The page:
So, let’s look at some examples of white balance and highlight roll-off in actual film. In the first of these next two images, these are digitised Superia 200 film emulsions, we can see how the emulsion and processing of the film has handled the bright areas in the image. Here we have a very good example of highlight roll-off that is associated with film emulsions, i.e. the transition from bright white to extreme white is generally well controlled. Typically in film, this is really well handled and it is normally quite difficult to completely blow out the emulsion i.e lose all the details in the highlights or create that hard edge we see so often in digital photos pasted to facebook etc. This is because this type of control simply doesn’t exist to the same degree in digital processing and as such we are very likely to see burnt out sections of our image, especially associated with the sun or very bright light sources.  In the film image here the emulsion has provided a much softer transition in the highlights, although I would agree that because this image is digitised at a low resolution, it does to a certain extent look like it’s heading towards being blown out.  In the actual high resolution Tiff file it doesn’t look quite as harsh as this but you’ll have to take me word for this. This look is much sought after by photographers, especially FujiFilm users who are chasing film looks from their digital sensors. Having taken a great many digitial photos of this beach I know that under similar lighting conditions, it is very likely that my digital cameras will have burnt out the right hand side of this image (ie creating a hard transition from whito to blown out) if no action was taken to expose for the highlights.

Superia 200 film
Superia 200 film image shot using a Nikon FE

In this second image, again where the digital camera would have had difficulty iin handling the very bright white of the surfboard, or perhaps even burned a hole in it, film has easily managed to control the highlights. This is the beauty and wonder of film.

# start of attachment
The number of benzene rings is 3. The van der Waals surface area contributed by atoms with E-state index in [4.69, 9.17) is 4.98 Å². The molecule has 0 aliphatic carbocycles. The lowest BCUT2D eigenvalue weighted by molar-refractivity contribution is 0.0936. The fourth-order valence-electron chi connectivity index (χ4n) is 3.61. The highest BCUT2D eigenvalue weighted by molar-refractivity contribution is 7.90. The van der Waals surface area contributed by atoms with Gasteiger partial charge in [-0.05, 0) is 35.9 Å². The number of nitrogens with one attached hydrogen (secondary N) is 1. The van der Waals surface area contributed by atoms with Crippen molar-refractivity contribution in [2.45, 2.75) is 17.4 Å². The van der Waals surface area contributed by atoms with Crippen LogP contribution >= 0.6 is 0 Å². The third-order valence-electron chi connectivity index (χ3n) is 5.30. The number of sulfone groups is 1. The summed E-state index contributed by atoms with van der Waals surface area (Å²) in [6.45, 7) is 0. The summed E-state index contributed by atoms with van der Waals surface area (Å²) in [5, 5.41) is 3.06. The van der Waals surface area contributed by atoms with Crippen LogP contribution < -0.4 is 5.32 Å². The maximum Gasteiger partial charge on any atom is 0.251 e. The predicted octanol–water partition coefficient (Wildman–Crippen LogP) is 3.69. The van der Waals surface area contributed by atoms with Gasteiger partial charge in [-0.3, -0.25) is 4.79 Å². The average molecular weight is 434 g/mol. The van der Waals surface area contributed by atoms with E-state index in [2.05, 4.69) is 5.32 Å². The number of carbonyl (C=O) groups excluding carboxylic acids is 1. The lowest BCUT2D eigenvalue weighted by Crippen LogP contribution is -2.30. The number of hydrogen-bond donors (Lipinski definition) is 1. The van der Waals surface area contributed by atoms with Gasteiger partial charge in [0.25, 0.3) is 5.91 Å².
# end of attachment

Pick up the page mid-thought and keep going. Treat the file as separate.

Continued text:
Superia 200 film image shot using a Nikon FE

Finally, let’s have a look at a film example with respect to colour, tone and white balance. Again, this image is Superia 200 film stock and conditions on the day were pretty bright ie it was a partially sunny day but with some cloud cover. The rendition of the colours is good in the film version, pretty much as you would expect with a quality film such as Fujifilm Superia They are just as I see them every day so this image as a good guide image when fine tuning my digital recipes. With regards metering, although I have a Minolta light meter I suspect for this image I just relied on the metering in the Nikon FE which I know to be pretty accurate.

Superia 200 film image shot using a Nikon FE

So, let’s now take a look at some digital images where I have made some modifications to the tone curve in camera to help achieve a “similar look” for the jpeg’s to what I might see on film.

This next image, in this case a digital image taken with the Lumix GX-80, which proves the point that you don’t need to shoot Fuji to create filmic looks, is taken from pretty much from the same spot as the previous image. The lighting is slightly different, it’s a different day but so close as to enable us to look at the two images comparitively. Before we go further, the image below is not a jpeg SOOC. That would be impossible as Lumix hard-bake their jpegs using their own technology. Since I have zero control over how shadows, highlights, sharpness etc are handled, I had to create a RAW to Superia 200 preset that takes the RAW file and add’s a little grain, drops the stucture, rolls-off the highlights and very slightly warms up the image. I also tweaked the blues and browns to get them a little closer what I was seeing in film. Overall the effects applied were fairly minor but just enough to make the two images converge. What I will do is to revisit this scene on a day similar to the days here and retake with the Fuji x-T1 using a recipe for Superia 200. That will allow me to compare the jpeg SOOC from the x-T1 directly with the film version. I will share the recipe once done.